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No doesn't always mean no. Here's what I mean by this.

My 20-year-old son was interviewing for his first co-op job and was rejected from a company that is now his employer. This never would have happened had he not reached out to them and reapplied.

When he did, the company immediately contacted him and extended an offer, which he accepted. He later learned he was considered an alternate candidate, meaning he was next in line if another co-op student turned down their offer, which is what happened.

You're probably hearing a lot of "no's" these days when extending job offers to candidates, given how hot the market is for talent. Most of you have accepted this and moved on. This is a huge mistake and one that can be easily rectified.

Keep this in mind:

"No" isn't forever. It's no for right now.

Let's say you made a job offer about a month ago and the candidate declined. These days, it's easy to reach out to people through LinkedIn's In-mail with a, "Hey, how's your new job going?" message, followed by, "Any chance we can grab a coffee?"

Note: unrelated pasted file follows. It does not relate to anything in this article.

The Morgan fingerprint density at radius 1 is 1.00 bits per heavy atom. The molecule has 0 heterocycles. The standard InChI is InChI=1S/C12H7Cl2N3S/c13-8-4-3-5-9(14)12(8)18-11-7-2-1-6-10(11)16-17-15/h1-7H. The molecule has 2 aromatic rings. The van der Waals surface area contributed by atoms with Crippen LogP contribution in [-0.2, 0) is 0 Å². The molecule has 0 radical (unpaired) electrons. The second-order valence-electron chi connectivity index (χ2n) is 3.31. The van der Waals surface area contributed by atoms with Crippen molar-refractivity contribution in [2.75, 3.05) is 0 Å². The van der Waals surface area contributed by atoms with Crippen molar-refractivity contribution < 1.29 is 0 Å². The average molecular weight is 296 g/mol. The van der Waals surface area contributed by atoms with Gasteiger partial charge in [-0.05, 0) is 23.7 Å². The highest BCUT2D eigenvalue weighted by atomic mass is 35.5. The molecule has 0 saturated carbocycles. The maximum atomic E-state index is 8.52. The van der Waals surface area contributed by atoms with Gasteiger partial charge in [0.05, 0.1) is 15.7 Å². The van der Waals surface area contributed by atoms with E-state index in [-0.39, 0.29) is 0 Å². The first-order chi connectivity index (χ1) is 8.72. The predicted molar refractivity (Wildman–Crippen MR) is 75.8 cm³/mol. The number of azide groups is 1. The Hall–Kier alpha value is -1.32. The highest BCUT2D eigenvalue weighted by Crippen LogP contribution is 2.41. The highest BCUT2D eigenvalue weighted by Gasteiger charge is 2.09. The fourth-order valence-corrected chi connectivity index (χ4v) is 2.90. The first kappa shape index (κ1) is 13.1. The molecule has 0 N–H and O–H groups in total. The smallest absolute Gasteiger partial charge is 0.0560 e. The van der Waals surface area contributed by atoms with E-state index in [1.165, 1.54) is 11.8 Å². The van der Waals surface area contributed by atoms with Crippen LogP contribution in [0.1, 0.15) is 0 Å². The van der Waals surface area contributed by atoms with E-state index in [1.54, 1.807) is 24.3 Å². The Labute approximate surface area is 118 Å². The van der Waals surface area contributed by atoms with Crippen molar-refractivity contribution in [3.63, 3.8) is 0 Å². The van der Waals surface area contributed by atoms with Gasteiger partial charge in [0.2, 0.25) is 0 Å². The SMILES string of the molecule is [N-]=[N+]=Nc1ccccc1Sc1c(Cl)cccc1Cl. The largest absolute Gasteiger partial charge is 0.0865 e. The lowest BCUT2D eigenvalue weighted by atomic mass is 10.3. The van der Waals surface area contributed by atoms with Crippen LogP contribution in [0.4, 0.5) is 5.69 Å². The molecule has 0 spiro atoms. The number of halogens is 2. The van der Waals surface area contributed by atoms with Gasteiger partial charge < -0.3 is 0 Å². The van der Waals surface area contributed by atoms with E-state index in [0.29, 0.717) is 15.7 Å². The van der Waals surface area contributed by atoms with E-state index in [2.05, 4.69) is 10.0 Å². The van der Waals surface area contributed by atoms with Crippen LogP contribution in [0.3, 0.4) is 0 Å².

Candidates accept positions all the time, only to find that the job they thought they were accepting doesn't even closely resemble the job that was described. In fact, in a recent Korn Ferry survey, one of the top reasons new hires gave for leaving a company is their role isn’t what they expected and working for the company was different than they thought it would be.

So what does this mean for you?

You've been given a second chance. Take it!

Here's what I want you to do today:

  1. Make a list of every candidate who has declined a job offer from you in the last six months.
  2. Call, email, or text two of these people a day, and inquire how their new job is going. Tell them you'd welcome another chance to have a conversation with them.
  3. Reach out to these people every six months so that you remain top of mind.

You may be thinking, "Roberta, this is way too easy." And if that's what you're thinking, you're right. However, to be successful at this, you have to have discipline. Do this weekly. Let me know how you fare.